Sinkholes: when the ground fights back after centuries of exploitation – the conversation
Arya Assadi Langroudi March 15, 2021 2.29pm GMT
First, it swallowed a car. A few hours later, two terraced buildings. At 9pm on January 20, a crater measuring 4 sq metres appeared in Walmer Street, Manchester. Another sinkhole shocked local Scottish walkers, swallowing a section of coastal path between Dysart and West Wemyss on February 4. And, in early March, a sinkhole in Cumbria opened up beneath a farmer riding a quad bike. He was rescued by firefighters and taken to hospital.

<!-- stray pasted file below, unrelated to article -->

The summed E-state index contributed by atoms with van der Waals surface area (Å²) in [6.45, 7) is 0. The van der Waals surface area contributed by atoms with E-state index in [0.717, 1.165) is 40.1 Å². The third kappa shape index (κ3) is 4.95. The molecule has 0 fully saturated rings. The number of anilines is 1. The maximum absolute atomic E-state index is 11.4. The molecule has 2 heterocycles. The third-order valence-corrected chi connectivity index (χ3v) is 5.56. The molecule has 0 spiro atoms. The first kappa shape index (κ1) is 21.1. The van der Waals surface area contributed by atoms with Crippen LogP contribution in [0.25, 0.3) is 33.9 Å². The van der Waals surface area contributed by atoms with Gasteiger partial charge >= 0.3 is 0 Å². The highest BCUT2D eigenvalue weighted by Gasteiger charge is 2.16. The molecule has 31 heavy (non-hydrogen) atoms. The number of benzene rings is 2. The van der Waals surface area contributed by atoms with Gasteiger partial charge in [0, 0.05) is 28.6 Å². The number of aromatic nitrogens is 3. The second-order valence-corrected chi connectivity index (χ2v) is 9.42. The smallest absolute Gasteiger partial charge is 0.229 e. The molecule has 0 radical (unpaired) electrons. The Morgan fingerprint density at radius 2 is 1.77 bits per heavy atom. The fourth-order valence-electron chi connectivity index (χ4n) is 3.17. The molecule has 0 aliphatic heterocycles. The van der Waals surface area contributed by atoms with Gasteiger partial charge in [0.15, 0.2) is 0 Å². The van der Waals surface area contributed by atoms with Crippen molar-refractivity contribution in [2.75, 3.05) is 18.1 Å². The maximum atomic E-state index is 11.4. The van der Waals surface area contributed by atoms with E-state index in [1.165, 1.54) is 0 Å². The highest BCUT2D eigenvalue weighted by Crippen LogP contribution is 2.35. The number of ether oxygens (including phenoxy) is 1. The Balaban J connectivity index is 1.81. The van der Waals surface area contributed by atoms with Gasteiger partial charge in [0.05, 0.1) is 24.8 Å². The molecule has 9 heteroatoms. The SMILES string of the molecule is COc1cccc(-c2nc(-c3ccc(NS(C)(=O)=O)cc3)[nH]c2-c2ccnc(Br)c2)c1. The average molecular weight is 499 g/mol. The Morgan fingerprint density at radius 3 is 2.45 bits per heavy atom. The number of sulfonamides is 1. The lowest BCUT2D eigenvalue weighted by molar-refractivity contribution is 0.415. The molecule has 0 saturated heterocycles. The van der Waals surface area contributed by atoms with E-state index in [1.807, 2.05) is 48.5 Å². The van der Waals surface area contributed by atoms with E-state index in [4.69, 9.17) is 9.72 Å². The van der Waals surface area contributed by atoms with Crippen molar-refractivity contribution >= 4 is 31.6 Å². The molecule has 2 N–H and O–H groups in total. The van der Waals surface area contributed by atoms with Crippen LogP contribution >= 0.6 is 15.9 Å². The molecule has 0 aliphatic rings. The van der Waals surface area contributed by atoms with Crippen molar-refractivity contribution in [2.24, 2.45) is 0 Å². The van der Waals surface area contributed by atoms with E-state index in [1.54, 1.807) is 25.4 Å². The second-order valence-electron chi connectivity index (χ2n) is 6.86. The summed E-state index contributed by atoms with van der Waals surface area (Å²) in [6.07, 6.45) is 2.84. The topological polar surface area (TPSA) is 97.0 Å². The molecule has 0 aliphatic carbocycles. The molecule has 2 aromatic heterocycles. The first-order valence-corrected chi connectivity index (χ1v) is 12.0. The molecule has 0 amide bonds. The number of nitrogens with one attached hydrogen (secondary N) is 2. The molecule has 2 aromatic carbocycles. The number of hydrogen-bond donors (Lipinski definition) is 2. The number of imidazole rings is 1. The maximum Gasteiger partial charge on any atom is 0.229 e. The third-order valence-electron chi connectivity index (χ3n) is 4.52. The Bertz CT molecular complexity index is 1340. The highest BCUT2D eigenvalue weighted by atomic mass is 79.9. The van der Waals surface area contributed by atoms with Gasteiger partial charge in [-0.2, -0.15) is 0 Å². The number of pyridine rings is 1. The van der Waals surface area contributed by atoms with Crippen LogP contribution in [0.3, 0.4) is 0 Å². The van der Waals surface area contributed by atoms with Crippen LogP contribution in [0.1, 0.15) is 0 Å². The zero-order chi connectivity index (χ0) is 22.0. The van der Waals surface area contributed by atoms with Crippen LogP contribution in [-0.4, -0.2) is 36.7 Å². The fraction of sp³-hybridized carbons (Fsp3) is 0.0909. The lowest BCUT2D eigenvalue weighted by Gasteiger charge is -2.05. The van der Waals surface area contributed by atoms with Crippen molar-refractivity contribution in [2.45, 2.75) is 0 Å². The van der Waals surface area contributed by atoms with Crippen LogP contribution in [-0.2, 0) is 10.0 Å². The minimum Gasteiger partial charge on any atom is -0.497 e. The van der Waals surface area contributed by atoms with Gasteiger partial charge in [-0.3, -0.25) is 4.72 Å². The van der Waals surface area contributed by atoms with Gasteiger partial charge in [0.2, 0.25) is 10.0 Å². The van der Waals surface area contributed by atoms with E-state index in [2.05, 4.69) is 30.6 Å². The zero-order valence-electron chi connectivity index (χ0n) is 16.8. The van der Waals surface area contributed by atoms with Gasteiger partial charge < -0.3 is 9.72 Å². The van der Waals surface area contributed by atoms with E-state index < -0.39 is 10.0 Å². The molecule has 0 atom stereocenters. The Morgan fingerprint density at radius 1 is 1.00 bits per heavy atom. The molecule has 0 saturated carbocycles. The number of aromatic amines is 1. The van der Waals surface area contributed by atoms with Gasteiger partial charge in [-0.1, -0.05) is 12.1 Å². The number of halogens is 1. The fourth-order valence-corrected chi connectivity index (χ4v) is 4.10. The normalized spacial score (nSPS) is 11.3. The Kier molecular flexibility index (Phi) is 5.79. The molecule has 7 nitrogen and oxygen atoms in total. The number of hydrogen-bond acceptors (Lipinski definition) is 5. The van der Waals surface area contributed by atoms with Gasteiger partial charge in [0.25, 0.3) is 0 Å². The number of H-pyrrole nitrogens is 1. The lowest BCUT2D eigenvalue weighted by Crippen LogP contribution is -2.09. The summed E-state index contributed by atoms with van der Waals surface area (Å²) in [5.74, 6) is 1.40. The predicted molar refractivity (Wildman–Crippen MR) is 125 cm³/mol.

These are only recent examples from the UK. The ground opening up and engulfing whatever lies in its path is a pretty common occurrence. Globally, for every 0.1℃ rise in temperature, the number of sinkholes increases by 1%-3%.